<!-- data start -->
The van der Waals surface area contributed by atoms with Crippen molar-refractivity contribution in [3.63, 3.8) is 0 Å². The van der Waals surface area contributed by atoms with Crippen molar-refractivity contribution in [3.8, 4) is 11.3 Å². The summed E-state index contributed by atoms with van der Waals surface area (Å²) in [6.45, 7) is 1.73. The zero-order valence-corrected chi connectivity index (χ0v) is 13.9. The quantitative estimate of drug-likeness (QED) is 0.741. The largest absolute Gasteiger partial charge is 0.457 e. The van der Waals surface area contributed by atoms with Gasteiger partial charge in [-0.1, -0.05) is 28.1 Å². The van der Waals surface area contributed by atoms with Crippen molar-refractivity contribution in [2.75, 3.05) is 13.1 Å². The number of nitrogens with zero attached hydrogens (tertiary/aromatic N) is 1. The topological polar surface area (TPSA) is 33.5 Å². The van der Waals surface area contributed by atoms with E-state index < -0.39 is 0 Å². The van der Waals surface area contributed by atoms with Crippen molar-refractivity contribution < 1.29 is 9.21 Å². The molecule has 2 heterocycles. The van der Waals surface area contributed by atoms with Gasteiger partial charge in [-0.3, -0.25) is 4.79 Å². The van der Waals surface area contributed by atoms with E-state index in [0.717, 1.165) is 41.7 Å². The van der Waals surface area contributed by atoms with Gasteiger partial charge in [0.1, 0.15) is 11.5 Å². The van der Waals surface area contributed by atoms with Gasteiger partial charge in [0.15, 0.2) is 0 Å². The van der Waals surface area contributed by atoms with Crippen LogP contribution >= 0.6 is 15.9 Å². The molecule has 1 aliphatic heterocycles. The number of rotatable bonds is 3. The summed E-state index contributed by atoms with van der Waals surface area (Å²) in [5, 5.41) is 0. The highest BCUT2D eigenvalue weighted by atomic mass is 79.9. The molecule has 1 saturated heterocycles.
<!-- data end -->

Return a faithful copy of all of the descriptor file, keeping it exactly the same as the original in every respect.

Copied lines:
The van der Waals surface area contributed by atoms with Crippen molar-refractivity contribution in [3.63, 3.8) is 0 Å². The van der Waals surface area contributed by atoms with Crippen molar-refractivity contribution in [3.8, 4) is 11.3 Å². The summed E-state index contributed by atoms with van der Waals surface area (Å²) in [6.45, 7) is 1.73. The zero-order valence-corrected chi connectivity index (χ0v) is 13.9. The quantitative estimate of drug-likeness (QED) is 0.741. The largest absolute Gasteiger partial charge is 0.457 e. The van der Waals surface area contributed by atoms with Gasteiger partial charge in [-0.1, -0.05) is 28.1 Å². The van der Waals surface area contributed by atoms with Crippen molar-refractivity contribution in [2.75, 3.05) is 13.1 Å². The number of nitrogens with zero attached hydrogens (tertiary/aromatic N) is 1. The topological polar surface area (TPSA) is 33.5 Å². The van der Waals surface area contributed by atoms with E-state index < -0.39 is 0 Å². The van der Waals surface area contributed by atoms with Crippen molar-refractivity contribution < 1.29 is 9.21 Å². The molecule has 2 heterocycles. The van der Waals surface area contributed by atoms with Gasteiger partial charge in [-0.3, -0.25) is 4.79 Å². The van der Waals surface area contributed by atoms with E-state index in [0.717, 1.165) is 41.7 Å². The van der Waals surface area contributed by atoms with Gasteiger partial charge in [0.1, 0.15) is 11.5 Å². The van der Waals surface area contributed by atoms with Gasteiger partial charge in [0.15, 0.2) is 0 Å². The van der Waals surface area contributed by atoms with Crippen LogP contribution >= 0.6 is 15.9 Å². The molecule has 1 aliphatic heterocycles. The number of rotatable bonds is 3. The summed E-state index contributed by atoms with van der Waals surface area (Å²) in [5, 5.41) is 0. The highest BCUT2D eigenvalue weighted by atomic mass is 79.9. The molecule has 1 saturated heterocycles.